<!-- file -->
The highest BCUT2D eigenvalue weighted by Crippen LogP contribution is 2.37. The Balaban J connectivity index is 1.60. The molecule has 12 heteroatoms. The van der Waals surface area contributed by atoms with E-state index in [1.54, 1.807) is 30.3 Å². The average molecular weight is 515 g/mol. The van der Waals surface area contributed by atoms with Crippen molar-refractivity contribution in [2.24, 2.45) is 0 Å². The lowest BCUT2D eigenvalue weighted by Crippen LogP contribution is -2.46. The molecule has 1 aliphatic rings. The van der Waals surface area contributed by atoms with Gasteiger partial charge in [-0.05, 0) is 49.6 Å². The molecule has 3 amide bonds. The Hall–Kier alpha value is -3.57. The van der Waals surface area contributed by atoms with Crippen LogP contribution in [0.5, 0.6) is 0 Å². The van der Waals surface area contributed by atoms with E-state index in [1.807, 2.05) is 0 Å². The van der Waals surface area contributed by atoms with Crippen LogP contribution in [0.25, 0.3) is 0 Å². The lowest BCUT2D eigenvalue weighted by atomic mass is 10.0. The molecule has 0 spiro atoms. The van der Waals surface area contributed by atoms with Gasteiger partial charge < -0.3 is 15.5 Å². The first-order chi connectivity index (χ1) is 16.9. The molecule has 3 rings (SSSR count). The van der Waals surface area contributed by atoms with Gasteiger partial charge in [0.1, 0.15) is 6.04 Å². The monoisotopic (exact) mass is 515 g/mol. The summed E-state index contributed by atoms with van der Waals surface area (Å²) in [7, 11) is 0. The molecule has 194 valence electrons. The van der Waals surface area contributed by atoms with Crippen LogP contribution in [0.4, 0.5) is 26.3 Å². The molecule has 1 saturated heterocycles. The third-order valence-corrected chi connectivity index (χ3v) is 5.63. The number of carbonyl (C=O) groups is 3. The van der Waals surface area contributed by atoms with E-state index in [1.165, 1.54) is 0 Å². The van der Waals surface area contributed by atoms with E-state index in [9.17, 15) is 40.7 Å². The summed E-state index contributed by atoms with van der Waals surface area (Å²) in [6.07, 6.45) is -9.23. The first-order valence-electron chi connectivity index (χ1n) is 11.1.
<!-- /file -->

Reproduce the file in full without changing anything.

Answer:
The highest BCUT2D eigenvalue weighted by Crippen LogP contribution is 2.37. The Balaban J connectivity index is 1.60. The molecule has 12 heteroatoms. The van der Waals surface area contributed by atoms with E-state index in [1.54, 1.807) is 30.3 Å². The average molecular weight is 515 g/mol. The van der Waals surface area contributed by atoms with Crippen molar-refractivity contribution in [2.24, 2.45) is 0 Å². The lowest BCUT2D eigenvalue weighted by Crippen LogP contribution is -2.46. The molecule has 1 aliphatic rings. The van der Waals surface area contributed by atoms with Gasteiger partial charge in [-0.05, 0) is 49.6 Å². The molecule has 3 amide bonds. The Hall–Kier alpha value is -3.57. The van der Waals surface area contributed by atoms with Crippen LogP contribution in [0.5, 0.6) is 0 Å². The van der Waals surface area contributed by atoms with E-state index in [1.807, 2.05) is 0 Å². The van der Waals surface area contributed by atoms with Crippen LogP contribution in [0.25, 0.3) is 0 Å². The lowest BCUT2D eigenvalue weighted by atomic mass is 10.0. The molecule has 0 spiro atoms. The van der Waals surface area contributed by atoms with Gasteiger partial charge < -0.3 is 15.5 Å². The first-order chi connectivity index (χ1) is 16.9. The molecule has 3 rings (SSSR count). The van der Waals surface area contributed by atoms with Gasteiger partial charge in [0.1, 0.15) is 6.04 Å². The monoisotopic (exact) mass is 515 g/mol. The summed E-state index contributed by atoms with van der Waals surface area (Å²) in [7, 11) is 0. The molecule has 194 valence electrons. The van der Waals surface area contributed by atoms with Crippen LogP contribution in [0.4, 0.5) is 26.3 Å². The molecule has 1 saturated heterocycles. The third-order valence-corrected chi connectivity index (χ3v) is 5.63. The number of carbonyl (C=O) groups is 3. The van der Waals surface area contributed by atoms with E-state index in [1.165, 1.54) is 0 Å². The van der Waals surface area contributed by atoms with E-state index in [9.17, 15) is 40.7 Å². The summed E-state index contributed by atoms with van der Waals surface area (Å²) in [6.07, 6.45) is -9.23. The first-order valence-electron chi connectivity index (χ1n) is 11.1.